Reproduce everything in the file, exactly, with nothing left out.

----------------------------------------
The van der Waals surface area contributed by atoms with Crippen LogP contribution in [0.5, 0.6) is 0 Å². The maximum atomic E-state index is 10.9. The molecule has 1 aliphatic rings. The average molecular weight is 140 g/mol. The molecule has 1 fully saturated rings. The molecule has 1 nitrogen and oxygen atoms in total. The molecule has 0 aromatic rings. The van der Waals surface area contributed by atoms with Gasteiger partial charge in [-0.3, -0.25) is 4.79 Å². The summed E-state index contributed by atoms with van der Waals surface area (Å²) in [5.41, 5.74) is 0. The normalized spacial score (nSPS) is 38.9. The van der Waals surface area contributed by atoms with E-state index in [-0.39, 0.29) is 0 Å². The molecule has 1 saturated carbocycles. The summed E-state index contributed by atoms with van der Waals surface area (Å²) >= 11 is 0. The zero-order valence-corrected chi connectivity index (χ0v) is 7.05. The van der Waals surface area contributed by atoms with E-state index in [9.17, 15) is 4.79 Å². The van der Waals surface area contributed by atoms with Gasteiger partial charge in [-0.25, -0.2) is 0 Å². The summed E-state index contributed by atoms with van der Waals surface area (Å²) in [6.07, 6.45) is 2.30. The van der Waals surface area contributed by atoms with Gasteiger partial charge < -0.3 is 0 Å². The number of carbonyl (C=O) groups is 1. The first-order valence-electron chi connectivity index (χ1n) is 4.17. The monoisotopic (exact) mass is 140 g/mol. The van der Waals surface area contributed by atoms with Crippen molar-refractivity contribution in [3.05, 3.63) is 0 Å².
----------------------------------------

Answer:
The van der Waals surface area contributed by atoms with Crippen LogP contribution in [0.5, 0.6) is 0 Å². The maximum atomic E-state index is 10.9. The molecule has 1 aliphatic rings. The average molecular weight is 140 g/mol. The molecule has 1 fully saturated rings. The molecule has 1 nitrogen and oxygen atoms in total. The molecule has 0 aromatic rings. The van der Waals surface area contributed by atoms with Gasteiger partial charge in [-0.3, -0.25) is 4.79 Å². The summed E-state index contributed by atoms with van der Waals surface area (Å²) in [5.41, 5.74) is 0. The normalized spacial score (nSPS) is 38.9. The van der Waals surface area contributed by atoms with E-state index in [-0.39, 0.29) is 0 Å². The molecule has 1 saturated carbocycles. The summed E-state index contributed by atoms with van der Waals surface area (Å²) >= 11 is 0. The zero-order valence-corrected chi connectivity index (χ0v) is 7.05. The van der Waals surface area contributed by atoms with E-state index in [9.17, 15) is 4.79 Å². The van der Waals surface area contributed by atoms with Gasteiger partial charge in [-0.25, -0.2) is 0 Å². The summed E-state index contributed by atoms with van der Waals surface area (Å²) in [6.07, 6.45) is 2.30. The van der Waals surface area contributed by atoms with Gasteiger partial charge < -0.3 is 0 Å². The number of carbonyl (C=O) groups is 1. The first-order valence-electron chi connectivity index (χ1n) is 4.17. The monoisotopic (exact) mass is 140 g/mol. The van der Waals surface area contributed by atoms with Crippen molar-refractivity contribution in [3.05, 3.63) is 0 Å².